Military Veterans Project


The Mexican American War

April 25, 1846 February 12, 1848

Background

The US was unprepared for war in 1846. Many senior leaders of the US forces had entered service before the War of 1812 and were too old for active duty. Additionally, the number of US Army soldiers was less than 6,000. At the start of the war there were, however, in the graduating classes of West Point many officers who were able to supplement the low number of active officers. Many of these officers would later command the armies during the Civil War.

While the US did have state militia to call upon they by law could only serve for 90 days. To allow for longer service Congress created "Volunteers Soldiers" and 50,000 volunteer troops were raised to serve for 12 months. In November 1846 Congress called upon a new set of volunteers who signed up to fight the duration of the war and created ten additional regiments of regular US soldiers. Close to 27,000 regulars and over 73,000 volunteers were utilized to fight the conflict.

The start of the War goes back to 1836 when Texas gained its independence from Mexico. The US did not initially make Texas a state as it would have added to the number of existing slave states. At the same time the Mexican government indicated that any annexation of Texas would lead to war. Border raids were becoming more common.

In 1844 President Polk campaigned to re-annex Texas and also the Oregon Territory. Polk also wanted to include California, New Mexico and the rest of the Southwest. Polk's offer to purchase the lands was rejected by Mexico. Polk provoked the Mexican government by positioning US troops between the Rio Grande and Nueces River. An area that both countries had recognized as being part of Mexico.

April 25, 1846 saw Mexican cavalry attack a unit of US soldiers under the command of General Zachary Taylor. Mexican troops then attacked an American Fort on the Rio Grande. However, Taylor along with better equipped reinforcements were able to defeat the Mexican Army at the battle of Palo Alto and Resaca de la Palma.

On May 13, 1846 Congress officially declared war. With only 75,000 Mexican citizens in the area of the Rio Grande, the US Army was able to take the lands with little resistance. General Taylor was able to take Monterrey in September 1846. At this point Mexico recalled General Antonio Lopez de Santa Anna from exile in Cuba. Santa Anna convinced President Polk that he could end the war with favorable terms for the US. However, upon Santa Anna's return he took control of the Mexican troops to fight against the US. The Battle of Buena Vista in February 18, 1845 resulted in Santa Anna having to withdraw because of heavy casualties. This, however, did not stop Santa Anna from assuming the presidency of Mexico in May 1847.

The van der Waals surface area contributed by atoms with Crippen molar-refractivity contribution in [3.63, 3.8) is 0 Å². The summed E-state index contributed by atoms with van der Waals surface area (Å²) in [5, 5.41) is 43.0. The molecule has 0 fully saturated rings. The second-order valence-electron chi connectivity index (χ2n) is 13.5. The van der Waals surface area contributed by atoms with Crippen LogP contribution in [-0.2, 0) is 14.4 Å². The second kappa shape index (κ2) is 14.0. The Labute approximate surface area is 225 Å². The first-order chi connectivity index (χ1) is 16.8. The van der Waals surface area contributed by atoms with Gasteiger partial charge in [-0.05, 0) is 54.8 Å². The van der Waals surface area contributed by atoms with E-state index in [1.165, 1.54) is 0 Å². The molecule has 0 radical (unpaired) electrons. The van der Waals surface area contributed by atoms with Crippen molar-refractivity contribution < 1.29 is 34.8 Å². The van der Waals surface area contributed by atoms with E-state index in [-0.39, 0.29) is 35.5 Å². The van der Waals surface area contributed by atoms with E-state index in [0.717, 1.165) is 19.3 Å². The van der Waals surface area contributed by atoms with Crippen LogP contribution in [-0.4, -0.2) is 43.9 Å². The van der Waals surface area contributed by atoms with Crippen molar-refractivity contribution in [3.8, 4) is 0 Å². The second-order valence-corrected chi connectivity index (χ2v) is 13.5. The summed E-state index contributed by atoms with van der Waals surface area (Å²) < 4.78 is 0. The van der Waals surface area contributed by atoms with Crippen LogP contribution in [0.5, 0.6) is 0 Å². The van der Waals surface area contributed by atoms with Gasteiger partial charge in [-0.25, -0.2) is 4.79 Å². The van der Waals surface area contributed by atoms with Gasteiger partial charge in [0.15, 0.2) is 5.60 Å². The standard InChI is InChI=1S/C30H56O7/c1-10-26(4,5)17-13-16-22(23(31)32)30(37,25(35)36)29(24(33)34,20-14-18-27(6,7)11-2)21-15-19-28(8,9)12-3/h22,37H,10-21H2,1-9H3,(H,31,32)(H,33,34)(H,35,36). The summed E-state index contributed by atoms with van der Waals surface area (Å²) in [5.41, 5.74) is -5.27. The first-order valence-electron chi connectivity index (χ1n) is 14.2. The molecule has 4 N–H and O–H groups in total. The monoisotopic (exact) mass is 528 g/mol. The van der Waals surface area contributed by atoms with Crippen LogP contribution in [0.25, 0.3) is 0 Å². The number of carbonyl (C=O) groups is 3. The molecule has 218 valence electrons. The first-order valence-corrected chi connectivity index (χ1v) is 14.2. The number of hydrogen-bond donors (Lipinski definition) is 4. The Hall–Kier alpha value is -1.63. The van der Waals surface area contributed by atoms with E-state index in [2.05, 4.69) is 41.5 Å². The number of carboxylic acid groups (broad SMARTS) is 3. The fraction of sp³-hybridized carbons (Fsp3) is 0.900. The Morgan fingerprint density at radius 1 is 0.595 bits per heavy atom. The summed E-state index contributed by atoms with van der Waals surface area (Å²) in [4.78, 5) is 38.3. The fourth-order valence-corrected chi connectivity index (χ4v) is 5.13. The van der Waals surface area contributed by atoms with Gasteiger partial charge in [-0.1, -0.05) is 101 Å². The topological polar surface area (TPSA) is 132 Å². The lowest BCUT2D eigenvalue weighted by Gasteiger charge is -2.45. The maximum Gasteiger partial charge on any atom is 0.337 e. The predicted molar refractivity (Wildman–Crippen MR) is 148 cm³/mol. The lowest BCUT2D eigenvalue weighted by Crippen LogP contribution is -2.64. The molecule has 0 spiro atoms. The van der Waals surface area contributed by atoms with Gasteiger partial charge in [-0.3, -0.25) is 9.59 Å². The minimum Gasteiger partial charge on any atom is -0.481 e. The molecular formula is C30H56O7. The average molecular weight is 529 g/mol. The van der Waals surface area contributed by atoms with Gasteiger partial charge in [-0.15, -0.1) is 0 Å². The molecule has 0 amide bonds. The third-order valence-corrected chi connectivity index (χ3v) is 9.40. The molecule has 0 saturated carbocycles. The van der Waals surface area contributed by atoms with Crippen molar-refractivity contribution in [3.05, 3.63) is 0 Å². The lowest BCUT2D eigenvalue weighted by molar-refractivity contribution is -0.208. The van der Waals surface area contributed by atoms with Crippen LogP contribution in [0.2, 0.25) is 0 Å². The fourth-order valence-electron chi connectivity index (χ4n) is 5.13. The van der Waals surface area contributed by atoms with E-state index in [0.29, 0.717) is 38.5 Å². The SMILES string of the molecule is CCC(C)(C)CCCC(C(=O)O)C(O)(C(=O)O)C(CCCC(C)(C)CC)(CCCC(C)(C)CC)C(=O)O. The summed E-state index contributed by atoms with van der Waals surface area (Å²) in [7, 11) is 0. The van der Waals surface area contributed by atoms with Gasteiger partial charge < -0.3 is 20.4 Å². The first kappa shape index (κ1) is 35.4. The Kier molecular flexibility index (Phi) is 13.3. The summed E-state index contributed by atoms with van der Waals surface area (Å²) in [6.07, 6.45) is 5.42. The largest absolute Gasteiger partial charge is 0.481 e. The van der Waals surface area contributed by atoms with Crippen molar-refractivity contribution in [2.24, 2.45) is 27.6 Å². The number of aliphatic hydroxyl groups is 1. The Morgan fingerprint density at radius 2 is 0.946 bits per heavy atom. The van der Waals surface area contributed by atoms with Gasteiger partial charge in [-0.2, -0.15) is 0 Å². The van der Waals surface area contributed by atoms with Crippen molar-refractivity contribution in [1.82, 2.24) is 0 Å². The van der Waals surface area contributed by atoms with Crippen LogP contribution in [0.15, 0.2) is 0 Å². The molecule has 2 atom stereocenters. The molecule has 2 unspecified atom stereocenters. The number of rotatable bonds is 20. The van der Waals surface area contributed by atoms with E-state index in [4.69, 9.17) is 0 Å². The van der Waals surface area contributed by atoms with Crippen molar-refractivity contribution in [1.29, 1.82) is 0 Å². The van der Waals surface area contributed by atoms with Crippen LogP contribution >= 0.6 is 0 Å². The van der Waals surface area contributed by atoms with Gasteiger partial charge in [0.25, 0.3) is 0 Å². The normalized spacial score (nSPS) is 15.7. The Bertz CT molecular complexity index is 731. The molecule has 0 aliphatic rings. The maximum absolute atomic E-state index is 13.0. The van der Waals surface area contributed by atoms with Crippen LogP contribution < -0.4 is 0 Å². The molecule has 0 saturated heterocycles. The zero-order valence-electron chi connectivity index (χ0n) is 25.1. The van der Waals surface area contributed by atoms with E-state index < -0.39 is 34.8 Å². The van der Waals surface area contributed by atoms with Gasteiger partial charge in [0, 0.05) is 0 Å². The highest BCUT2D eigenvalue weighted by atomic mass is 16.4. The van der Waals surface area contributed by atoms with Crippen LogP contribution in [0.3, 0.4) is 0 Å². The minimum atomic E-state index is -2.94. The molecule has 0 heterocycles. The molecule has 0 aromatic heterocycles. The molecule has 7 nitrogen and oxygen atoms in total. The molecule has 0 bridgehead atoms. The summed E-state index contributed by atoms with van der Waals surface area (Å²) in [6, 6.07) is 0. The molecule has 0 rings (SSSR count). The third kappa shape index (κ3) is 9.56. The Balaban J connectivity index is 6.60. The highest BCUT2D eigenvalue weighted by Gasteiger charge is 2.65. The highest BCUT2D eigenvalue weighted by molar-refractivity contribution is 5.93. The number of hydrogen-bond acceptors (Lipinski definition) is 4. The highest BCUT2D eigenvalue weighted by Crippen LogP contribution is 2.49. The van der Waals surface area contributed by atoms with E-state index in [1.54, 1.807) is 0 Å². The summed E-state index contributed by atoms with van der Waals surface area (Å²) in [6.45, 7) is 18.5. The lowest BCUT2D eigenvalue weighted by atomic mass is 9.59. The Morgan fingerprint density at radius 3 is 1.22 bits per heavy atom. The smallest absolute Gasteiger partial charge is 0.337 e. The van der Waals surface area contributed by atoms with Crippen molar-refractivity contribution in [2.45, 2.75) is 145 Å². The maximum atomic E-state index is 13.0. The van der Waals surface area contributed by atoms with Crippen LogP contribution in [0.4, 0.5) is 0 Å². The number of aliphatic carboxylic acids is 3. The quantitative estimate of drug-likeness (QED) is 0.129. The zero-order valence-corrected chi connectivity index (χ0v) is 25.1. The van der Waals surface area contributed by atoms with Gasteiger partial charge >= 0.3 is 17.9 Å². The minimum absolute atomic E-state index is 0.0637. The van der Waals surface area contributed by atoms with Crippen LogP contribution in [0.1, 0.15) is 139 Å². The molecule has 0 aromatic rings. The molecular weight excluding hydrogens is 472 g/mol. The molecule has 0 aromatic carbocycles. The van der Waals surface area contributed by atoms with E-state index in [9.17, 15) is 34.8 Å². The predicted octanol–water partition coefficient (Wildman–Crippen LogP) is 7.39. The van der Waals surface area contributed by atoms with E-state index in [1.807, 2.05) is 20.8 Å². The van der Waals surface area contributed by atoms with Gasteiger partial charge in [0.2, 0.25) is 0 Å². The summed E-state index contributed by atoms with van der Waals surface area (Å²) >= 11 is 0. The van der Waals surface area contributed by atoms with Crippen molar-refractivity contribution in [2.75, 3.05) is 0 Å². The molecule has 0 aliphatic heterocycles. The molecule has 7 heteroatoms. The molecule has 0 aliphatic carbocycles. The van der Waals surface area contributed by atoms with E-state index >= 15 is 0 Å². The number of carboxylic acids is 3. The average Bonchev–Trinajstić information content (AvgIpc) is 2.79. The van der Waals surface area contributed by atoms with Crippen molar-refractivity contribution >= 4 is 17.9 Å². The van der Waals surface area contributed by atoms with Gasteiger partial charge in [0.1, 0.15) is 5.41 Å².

During this time General Winfield Scott took Veracruz and began his march toward Mexico City laying seige to the city in September 1847. While guerrilla attacks were still happening along the US supply line the war was basically over. Santa Anna resigned and when the new government of Mexico was in place the Treaty of Guadalupe Hidalgo was signed. The Rio Grande instead of the Nueces River was now the new US – Mexican border. Also the treaty included recognition of the US annexation of Texas, and for a payment of $15 million plus damage claims the US also gained California, Arizona, New Mexico and parts of Nevada, Colorado and Utah.

US Military Officers in the Mexican American War who also served during The Civil War

Winfield Scott, General Braxton Bragg, Lt Colonel
Robert E Lee, Lieutenant George Meade, Lieutenant
James Longstreet, General Ambrose Burnside, Lieutenant
Ulysses S Grant, Lieutenant George McClellan, Lieutenant
Thomas “Stonewall” Jackson, Lieutenant William Tecumseh Sherman, Lieutenant
Pierre Gustave Toutant Beauregard, Lieutenant

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